The strategy has changed. Now the targets are the cell phones of people who use apps to trade cryptocurrencies. THAT boom What we have seen in recent years in the cryptocurrency market – now in decline – has not only spurred the ingenuity of investors and miners, but has also led criminals to seek new ways to get their fingers in their prey.
Why would criminals steal a purse with cash and cards when you can carry a cell phone? In fact, with this device, thieves gain access to a bitcoin account and can easily transfer thousands of dollars in seconds.
Cryptocurrencies: Thieves want the cell phone, it’s the key to the safe
We have said many times that your cell phone knows more about you than your own mother, and do not doubt it. In fact, those who have no doubt about this reality are the cryptocurrency thieves who have begun to look at the devices we always have with us as if they were the key to the safe.
According to The Guardian newspaper, there is a “new wave of ‘cryptocurrency attacks’ in London”. In one case, the thieves managed to make a single scam of over 10,000 euros.
It’s a kind of cryptocurrency theft.
David Gerard, author of Attack on the 50 Foot Blochain, told the British newspaper.
But how does this attack take place? And why are they looking for cryptocurrencies?
The first question is not very mysterious. While they may seem sophisticated, “cryptocurrency thefts” have little in common with white-collar thefts or complex malware operations. In practice, it is the same as ordinary knife robberies in places with low traffic.
The difference is that the criminals here do not want the traditional gain of theft, purse and watch. The target is the mobile phone. And no, that’s not a euphemism for something else. What they really want are access keys to bitcoin and other cryptocurrency platforms.
But beware, thieves attack physically, we are not talking about range attacks from Spyware or Phishing. We are talking about face-to-face attacks. There are several examples in the report. One case took place in a more hidden location, under a bridge, where a person felt ill, rested and was approached by thieves who forced them to unlock their smartphone, change their security settings and were left without £ 28,700 (approx. 34 thousand euros). ), a significant sum including cryptocurrencies.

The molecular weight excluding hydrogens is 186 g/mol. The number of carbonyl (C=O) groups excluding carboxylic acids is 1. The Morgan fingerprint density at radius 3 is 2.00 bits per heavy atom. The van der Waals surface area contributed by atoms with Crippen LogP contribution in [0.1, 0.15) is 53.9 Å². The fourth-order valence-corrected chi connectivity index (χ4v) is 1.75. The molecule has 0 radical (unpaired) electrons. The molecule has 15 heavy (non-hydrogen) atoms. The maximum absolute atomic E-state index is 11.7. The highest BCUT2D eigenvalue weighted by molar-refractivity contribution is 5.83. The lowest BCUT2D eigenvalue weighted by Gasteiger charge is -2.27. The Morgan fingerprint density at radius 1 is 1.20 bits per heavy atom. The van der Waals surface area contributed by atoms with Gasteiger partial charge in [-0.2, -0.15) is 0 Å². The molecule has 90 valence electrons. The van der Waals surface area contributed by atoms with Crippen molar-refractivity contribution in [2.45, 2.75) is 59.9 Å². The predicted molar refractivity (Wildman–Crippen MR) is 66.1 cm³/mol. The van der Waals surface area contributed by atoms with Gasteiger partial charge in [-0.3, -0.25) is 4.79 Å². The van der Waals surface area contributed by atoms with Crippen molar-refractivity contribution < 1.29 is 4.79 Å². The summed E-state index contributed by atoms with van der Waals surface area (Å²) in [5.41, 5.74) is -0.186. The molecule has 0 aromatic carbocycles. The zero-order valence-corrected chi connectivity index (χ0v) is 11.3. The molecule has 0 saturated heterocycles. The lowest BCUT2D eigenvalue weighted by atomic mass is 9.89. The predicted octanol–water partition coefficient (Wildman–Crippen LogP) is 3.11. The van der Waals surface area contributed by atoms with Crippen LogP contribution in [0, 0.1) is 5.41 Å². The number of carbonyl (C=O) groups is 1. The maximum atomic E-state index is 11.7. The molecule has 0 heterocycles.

Another victim, who went to London police station, reported being attacked by a group of people “selling” drugs. The “customer” just wanted to buy the product. However, he was forced to hand over his smartphone, unlock access with his face, hack into his bank account and steal £ 6,000.
The Guardian also describes the case of Zaryn Dentzel, the founder of Tuenti, who was stabbed by masked men in Madrid and who originally claimed to have stolen bitcoins. The big challenge for the police, however, is that robberies are apparently carried out without any comprehensive plan (as the apartment does the thief), such as those that took place on the street to steal wallets or cell phones.
As for the second question why cryptocurrency attacks, the answer is clear: its benefits for thieves.
If I get robbed and have to make a bank transfer, the bank can find out where the money went and there are all sorts of repayments. It is possible to cancel the transaction. With cryptocurrencies, if I transfer them to my wallet, they will not be able to get them back.